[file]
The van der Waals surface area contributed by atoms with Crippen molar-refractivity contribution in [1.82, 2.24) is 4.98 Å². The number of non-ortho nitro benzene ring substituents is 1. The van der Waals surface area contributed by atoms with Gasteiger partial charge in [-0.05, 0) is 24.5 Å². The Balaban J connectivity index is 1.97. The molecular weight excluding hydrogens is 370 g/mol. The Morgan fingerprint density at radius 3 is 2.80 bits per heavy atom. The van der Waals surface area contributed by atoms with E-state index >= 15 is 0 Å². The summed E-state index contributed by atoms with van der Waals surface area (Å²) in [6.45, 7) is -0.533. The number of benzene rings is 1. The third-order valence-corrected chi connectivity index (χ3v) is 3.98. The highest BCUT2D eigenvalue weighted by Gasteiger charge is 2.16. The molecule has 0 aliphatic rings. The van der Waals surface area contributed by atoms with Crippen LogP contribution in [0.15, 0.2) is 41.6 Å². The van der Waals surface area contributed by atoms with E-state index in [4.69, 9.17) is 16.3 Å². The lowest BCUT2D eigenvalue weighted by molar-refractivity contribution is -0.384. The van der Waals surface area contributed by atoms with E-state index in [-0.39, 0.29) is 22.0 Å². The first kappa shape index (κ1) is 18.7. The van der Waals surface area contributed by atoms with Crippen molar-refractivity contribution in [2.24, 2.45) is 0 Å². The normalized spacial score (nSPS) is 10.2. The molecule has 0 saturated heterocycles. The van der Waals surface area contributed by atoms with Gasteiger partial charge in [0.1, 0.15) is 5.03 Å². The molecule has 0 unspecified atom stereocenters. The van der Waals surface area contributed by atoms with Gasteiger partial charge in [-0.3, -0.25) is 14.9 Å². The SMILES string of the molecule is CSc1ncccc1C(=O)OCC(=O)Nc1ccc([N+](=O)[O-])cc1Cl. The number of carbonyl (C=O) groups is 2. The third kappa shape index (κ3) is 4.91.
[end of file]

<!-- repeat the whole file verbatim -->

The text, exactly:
The van der Waals surface area contributed by atoms with Crippen molar-refractivity contribution in [1.82, 2.24) is 4.98 Å². The number of non-ortho nitro benzene ring substituents is 1. The van der Waals surface area contributed by atoms with Gasteiger partial charge in [-0.05, 0) is 24.5 Å². The Balaban J connectivity index is 1.97. The molecular weight excluding hydrogens is 370 g/mol. The Morgan fingerprint density at radius 3 is 2.80 bits per heavy atom. The van der Waals surface area contributed by atoms with E-state index >= 15 is 0 Å². The summed E-state index contributed by atoms with van der Waals surface area (Å²) in [6.45, 7) is -0.533. The number of benzene rings is 1. The third-order valence-corrected chi connectivity index (χ3v) is 3.98. The highest BCUT2D eigenvalue weighted by Gasteiger charge is 2.16. The molecule has 0 aliphatic rings. The van der Waals surface area contributed by atoms with Crippen LogP contribution in [0.15, 0.2) is 41.6 Å². The van der Waals surface area contributed by atoms with E-state index in [4.69, 9.17) is 16.3 Å². The lowest BCUT2D eigenvalue weighted by molar-refractivity contribution is -0.384. The van der Waals surface area contributed by atoms with E-state index in [-0.39, 0.29) is 22.0 Å². The first kappa shape index (κ1) is 18.7. The van der Waals surface area contributed by atoms with Crippen molar-refractivity contribution in [2.24, 2.45) is 0 Å². The normalized spacial score (nSPS) is 10.2. The molecule has 0 saturated heterocycles. The van der Waals surface area contributed by atoms with Gasteiger partial charge in [0.1, 0.15) is 5.03 Å². The molecule has 0 unspecified atom stereocenters. The van der Waals surface area contributed by atoms with Gasteiger partial charge in [-0.3, -0.25) is 14.9 Å². The SMILES string of the molecule is CSc1ncccc1C(=O)OCC(=O)Nc1ccc([N+](=O)[O-])cc1Cl. The number of carbonyl (C=O) groups is 2. The third kappa shape index (κ3) is 4.91.